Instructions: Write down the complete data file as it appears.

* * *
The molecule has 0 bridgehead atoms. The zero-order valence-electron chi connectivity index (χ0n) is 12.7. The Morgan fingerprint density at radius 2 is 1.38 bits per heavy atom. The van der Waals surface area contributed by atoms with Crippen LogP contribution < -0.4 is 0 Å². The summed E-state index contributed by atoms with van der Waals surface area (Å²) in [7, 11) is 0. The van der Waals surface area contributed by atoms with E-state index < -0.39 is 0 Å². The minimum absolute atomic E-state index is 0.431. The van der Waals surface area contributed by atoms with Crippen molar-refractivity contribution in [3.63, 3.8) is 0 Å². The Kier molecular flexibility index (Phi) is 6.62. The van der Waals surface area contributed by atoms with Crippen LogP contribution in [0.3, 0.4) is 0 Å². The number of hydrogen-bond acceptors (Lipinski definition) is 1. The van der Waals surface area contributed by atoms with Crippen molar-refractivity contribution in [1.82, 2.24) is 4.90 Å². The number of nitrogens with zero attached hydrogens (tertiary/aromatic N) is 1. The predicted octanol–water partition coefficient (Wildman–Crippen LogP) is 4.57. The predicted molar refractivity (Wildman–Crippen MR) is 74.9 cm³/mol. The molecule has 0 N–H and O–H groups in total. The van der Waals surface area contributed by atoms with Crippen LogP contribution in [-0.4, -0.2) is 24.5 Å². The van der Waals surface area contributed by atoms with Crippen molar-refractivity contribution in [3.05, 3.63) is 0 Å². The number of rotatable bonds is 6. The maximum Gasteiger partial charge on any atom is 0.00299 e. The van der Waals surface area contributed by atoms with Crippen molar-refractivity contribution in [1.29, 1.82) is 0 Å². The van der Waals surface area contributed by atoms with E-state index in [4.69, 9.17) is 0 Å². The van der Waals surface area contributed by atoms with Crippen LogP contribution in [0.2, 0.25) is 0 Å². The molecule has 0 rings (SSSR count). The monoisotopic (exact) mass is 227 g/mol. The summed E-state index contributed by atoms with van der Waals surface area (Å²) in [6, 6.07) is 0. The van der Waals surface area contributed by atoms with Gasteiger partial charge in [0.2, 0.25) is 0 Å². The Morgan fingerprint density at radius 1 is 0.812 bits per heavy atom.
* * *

The molecule has 0 bridgehead atoms. The zero-order valence-electron chi connectivity index (χ0n) is 12.7. The Morgan fingerprint density at radius 2 is 1.38 bits per heavy atom. The van der Waals surface area contributed by atoms with Crippen LogP contribution < -0.4 is 0 Å². The summed E-state index contributed by atoms with van der Waals surface area (Å²) in [7, 11) is 0. The van der Waals surface area contributed by atoms with E-state index < -0.39 is 0 Å². The minimum absolute atomic E-state index is 0.431. The van der Waals surface area contributed by atoms with Crippen molar-refractivity contribution in [3.63, 3.8) is 0 Å². The Kier molecular flexibility index (Phi) is 6.62. The van der Waals surface area contributed by atoms with Crippen LogP contribution in [0.3, 0.4) is 0 Å². The number of hydrogen-bond acceptors (Lipinski definition) is 1. The van der Waals surface area contributed by atoms with Crippen molar-refractivity contribution in [1.82, 2.24) is 4.90 Å². The number of nitrogens with zero attached hydrogens (tertiary/aromatic N) is 1. The predicted octanol–water partition coefficient (Wildman–Crippen LogP) is 4.57. The predicted molar refractivity (Wildman–Crippen MR) is 74.9 cm³/mol. The molecule has 0 N–H and O–H groups in total. The van der Waals surface area contributed by atoms with Crippen LogP contribution in [-0.4, -0.2) is 24.5 Å². The van der Waals surface area contributed by atoms with Crippen molar-refractivity contribution in [3.05, 3.63) is 0 Å². The number of rotatable bonds is 6. The maximum Gasteiger partial charge on any atom is 0.00299 e. The van der Waals surface area contributed by atoms with Crippen molar-refractivity contribution in [1.29, 1.82) is 0 Å². The van der Waals surface area contributed by atoms with E-state index in [4.69, 9.17) is 0 Å². The van der Waals surface area contributed by atoms with Crippen LogP contribution in [0.2, 0.25) is 0 Å². The molecule has 0 rings (SSSR count). The monoisotopic (exact) mass is 227 g/mol. The summed E-state index contributed by atoms with van der Waals surface area (Å²) in [6, 6.07) is 0. The van der Waals surface area contributed by atoms with Gasteiger partial charge in [0.2, 0.25) is 0 Å². The Morgan fingerprint density at radius 1 is 0.812 bits per heavy atom.